Closeup Shooting: A Guide to Closeup, Tabletop and Macro Photography – [BOOK REVIEW]
Over the New Year break I took some time out to read a number of Digital Photography Books. One of which is Closeup Shooting: A Guide to Closeup, Tabletop and Macro Photography by Cyrill Harnischmacher.
This book came recommended to me by a number of DPS readers who were into Macro Photography so as my 100mm Macro lens was a little unused in 2007 I thought I’d brush up on my skills and seek a little inspiration. I wasn’t disappointed.
Rating: 8.5 out of 10.
Closeup Shooting is a great book if you’re just getting into the world of Macro or have given it a go and want to take things a step further. It would be helpful to have some knowledge/experience of photography though as there is a certain level of technical language that is assumed (not too much).
This 122 page book with 28 sections covers a lot of ground – from Macro equipment, framing shots to lighting. It’s not a long book (there are many other Macro books that probably get more detailed, technical and comprehensive) but as an introductory overview this book is great resource.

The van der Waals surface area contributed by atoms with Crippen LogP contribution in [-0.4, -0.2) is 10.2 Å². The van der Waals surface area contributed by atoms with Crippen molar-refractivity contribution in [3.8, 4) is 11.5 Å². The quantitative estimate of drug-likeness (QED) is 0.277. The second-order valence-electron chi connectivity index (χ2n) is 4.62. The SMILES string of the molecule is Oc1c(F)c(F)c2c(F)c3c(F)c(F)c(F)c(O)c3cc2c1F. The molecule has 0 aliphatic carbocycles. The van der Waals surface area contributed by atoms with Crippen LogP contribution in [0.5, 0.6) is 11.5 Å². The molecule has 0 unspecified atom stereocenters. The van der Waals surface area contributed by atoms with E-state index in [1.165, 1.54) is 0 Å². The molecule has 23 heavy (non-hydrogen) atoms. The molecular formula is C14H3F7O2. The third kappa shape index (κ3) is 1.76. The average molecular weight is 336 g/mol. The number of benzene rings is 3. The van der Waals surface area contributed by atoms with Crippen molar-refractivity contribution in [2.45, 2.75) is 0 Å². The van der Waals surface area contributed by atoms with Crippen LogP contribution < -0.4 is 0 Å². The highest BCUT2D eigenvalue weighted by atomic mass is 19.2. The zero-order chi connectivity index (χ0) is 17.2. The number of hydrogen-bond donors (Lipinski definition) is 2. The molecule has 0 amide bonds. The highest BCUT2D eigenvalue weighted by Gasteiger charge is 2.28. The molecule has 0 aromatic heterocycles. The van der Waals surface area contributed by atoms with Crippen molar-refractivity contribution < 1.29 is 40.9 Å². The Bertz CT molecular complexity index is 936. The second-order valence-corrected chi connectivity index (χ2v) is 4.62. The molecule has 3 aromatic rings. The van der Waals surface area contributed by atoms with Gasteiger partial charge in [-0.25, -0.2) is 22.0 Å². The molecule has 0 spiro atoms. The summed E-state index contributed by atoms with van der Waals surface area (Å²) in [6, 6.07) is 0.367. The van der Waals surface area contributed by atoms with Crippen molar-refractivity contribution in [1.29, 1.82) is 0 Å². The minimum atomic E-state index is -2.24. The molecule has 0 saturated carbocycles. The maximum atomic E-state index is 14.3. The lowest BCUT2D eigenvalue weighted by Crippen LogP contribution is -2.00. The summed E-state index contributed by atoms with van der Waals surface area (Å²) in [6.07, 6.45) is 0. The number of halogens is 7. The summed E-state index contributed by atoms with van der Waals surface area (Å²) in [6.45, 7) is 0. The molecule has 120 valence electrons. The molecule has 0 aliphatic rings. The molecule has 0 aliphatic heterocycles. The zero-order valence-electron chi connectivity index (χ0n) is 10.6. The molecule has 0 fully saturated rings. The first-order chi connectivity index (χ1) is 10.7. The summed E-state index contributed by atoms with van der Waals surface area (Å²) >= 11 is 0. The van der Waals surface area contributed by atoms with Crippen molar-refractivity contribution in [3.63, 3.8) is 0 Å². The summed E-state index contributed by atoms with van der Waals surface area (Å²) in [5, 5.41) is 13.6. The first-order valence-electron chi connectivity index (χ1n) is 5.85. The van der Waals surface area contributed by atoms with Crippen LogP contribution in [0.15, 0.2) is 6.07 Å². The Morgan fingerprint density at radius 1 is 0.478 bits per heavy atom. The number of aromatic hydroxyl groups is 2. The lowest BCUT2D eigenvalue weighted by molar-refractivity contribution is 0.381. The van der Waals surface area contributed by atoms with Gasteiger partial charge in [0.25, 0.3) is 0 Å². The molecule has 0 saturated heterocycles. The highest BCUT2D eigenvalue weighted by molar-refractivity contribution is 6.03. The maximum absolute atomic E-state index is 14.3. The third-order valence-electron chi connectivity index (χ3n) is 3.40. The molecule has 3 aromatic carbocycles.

I particularly enjoyed Cyrill’s discussion of lighting for this type of photography and expect that the main improvements in my own Macro and closeup photography will come from what I learned in the section covering these topics (in the Imaging Techniques section).
The book has some wonderful examples of Macro Photography which illustrate the techniques being examined and also has helpful diagrams and tables that help those who learn visually. Seeing the set up of images (diagrams) and then seeing the final image is a very helpful thing that Cyrill includes towards the end of the book (I wish there was even more of this as I find it helpful).
This isn’t a book for those wanting to explore all aspects of photography – but if you’re looking to hone your skills in the fascinating world of Macro (whether shooting insects in your pack yard, photographing product for ebay or simply ‘playing’ around with shots around the house then this one’s worth the investment.
The only way I’d improve this book is to make it longer with even more practical examples and explanations. There is a good amount of this already – but as someone who learns by ‘seeing’ I’m always left thirsting for more of this.